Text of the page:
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Here, for the first time, in a brilliant, panoramic portrait by the Pulitzer Prize-winning author of The Making of the Atomic Bomb, is the definitive, often shocking story of the politics and the science behind the development of the hydrogen bomb and the birth of the Cold War.
Based on secret files in the United States and the former Soviet Union, this monumental work of history discloses how and why the United States decided to create the bomb that would dominate world politics for more than forty years.
About the Author
Richard Rhodes is the author of numerous books and the winner of the Pulitzer Prize, the National Book Award, and the National Book Critics Circle Award. He graduated from Yale University and has received fellowships from the Ford Foundation, the National Endowment for the Arts, the John Simon Guggenheim Memorial Foundation, and the Alfred P. Sloan Foundation. Appearing as host and correspondent for documentaries on public television’s Frontline and American Experience series, he has also been a visiting scholar at Harvard and MIT and is an affiliate of the Center for International Security and Cooperation at Stanford University. Visit his website RichardRhodes.com.
"A dark tale told with gripping intensity....Chilling and brilliant. [The] authoritative and riveting sequel to [the] Pulitzer Prize-winning saga The Making of the Atomic Bomb."–Marcia Bartusiak, The Washington Post Book World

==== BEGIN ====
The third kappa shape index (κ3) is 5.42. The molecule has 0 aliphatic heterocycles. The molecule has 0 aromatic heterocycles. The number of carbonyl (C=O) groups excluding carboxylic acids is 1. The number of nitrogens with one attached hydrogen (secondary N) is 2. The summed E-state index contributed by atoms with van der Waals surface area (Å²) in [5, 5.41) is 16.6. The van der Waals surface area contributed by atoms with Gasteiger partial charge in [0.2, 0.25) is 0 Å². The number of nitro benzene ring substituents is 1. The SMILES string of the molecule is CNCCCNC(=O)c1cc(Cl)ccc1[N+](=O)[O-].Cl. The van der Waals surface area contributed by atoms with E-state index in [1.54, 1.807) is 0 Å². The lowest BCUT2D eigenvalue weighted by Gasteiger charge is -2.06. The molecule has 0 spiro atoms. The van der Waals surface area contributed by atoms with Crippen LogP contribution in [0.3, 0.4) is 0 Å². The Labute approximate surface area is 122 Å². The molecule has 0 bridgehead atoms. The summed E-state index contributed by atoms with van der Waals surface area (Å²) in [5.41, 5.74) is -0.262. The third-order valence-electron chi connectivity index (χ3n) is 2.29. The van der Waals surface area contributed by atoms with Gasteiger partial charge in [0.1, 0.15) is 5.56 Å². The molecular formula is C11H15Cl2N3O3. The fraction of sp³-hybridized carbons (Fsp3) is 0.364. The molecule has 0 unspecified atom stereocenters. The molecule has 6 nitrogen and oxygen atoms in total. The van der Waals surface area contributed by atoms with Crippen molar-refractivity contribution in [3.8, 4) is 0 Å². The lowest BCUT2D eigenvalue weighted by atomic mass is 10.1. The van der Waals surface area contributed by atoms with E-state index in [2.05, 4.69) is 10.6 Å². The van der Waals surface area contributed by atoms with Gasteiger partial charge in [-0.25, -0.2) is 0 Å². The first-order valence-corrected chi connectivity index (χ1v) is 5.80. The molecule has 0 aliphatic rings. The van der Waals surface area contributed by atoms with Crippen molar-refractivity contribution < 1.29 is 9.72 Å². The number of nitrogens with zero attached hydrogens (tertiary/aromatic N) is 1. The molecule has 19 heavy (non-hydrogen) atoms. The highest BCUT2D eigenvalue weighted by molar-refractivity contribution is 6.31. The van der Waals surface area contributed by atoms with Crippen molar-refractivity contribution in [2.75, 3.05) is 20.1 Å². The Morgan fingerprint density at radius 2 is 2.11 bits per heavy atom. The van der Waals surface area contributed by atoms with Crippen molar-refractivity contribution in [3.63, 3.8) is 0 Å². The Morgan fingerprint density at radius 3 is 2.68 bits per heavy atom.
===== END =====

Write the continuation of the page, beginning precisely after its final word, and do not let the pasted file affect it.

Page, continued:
"Rhodes is a meticulous scholar, yet his tale is as riveting as any suspense thriller, replete with fascinating and bizarre characters, exotic locales, and a cliff-hanging plot. And all of it is true."–Paul Preuss, San Jose Mercury News
"A book of formidable range...draws on a vast array of sources, melding previous scholarship with an abundance of fresh material....Rhodes writes with a sharp eye for anecdote, character and political context....The result is a brilliantly rich and vivid account of the Cold War."–Daniel J. Kevles, The New York Times Book Review
"This most rewarding book is unique in the grim grandeur of its scope, the richness and originality of its content, and its deep and humane understanding."–Loma Arnold, Nature
"[Dark Sun] demonstrates the same ambition; literary skill; unrelenting research; talent for portraiture; understanding of the links between science, war and politics; willingness to stand up to large historical questions; and sound judgment that distinguished Richard Rhodes's 1988 book, The Making of the Atomic Bomb. But this is the more important volume, not only because of its influence on the way we think about a half-century of world history, but because the hydrogen bomb continues to cast a shadow on the world today."–Michael Beschloss, Los Angeles Times